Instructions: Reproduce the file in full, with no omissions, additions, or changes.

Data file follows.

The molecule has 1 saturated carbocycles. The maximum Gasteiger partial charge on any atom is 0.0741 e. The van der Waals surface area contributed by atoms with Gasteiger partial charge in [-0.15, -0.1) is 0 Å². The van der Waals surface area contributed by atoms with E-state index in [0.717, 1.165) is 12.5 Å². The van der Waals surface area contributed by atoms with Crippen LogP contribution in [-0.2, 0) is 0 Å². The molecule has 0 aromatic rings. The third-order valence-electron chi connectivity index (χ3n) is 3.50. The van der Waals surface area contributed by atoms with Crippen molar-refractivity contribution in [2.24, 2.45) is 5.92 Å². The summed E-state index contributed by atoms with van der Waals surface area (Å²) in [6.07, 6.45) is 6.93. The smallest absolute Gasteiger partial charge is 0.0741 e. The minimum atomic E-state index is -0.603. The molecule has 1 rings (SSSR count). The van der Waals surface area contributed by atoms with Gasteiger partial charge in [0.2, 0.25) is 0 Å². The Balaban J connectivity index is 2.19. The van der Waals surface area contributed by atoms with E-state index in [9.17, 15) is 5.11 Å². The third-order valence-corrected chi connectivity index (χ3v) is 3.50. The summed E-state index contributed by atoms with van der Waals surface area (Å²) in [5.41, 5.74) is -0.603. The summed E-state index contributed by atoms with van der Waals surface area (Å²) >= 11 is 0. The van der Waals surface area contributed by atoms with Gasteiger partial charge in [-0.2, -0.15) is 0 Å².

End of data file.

The molecule has 1 saturated carbocycles. The maximum Gasteiger partial charge on any atom is 0.0741 e. The van der Waals surface area contributed by atoms with Gasteiger partial charge in [-0.15, -0.1) is 0 Å². The van der Waals surface area contributed by atoms with E-state index in [0.717, 1.165) is 12.5 Å². The van der Waals surface area contributed by atoms with Crippen LogP contribution in [-0.2, 0) is 0 Å². The molecule has 0 aromatic rings. The third-order valence-electron chi connectivity index (χ3n) is 3.50. The van der Waals surface area contributed by atoms with Crippen molar-refractivity contribution in [2.24, 2.45) is 5.92 Å². The summed E-state index contributed by atoms with van der Waals surface area (Å²) in [6.07, 6.45) is 6.93. The smallest absolute Gasteiger partial charge is 0.0741 e. The minimum atomic E-state index is -0.603. The molecule has 1 rings (SSSR count). The van der Waals surface area contributed by atoms with Gasteiger partial charge in [0.2, 0.25) is 0 Å². The Balaban J connectivity index is 2.19. The van der Waals surface area contributed by atoms with E-state index in [9.17, 15) is 5.11 Å². The third-order valence-corrected chi connectivity index (χ3v) is 3.50. The summed E-state index contributed by atoms with van der Waals surface area (Å²) in [5.41, 5.74) is -0.603. The summed E-state index contributed by atoms with van der Waals surface area (Å²) >= 11 is 0. The van der Waals surface area contributed by atoms with Gasteiger partial charge in [-0.2, -0.15) is 0 Å².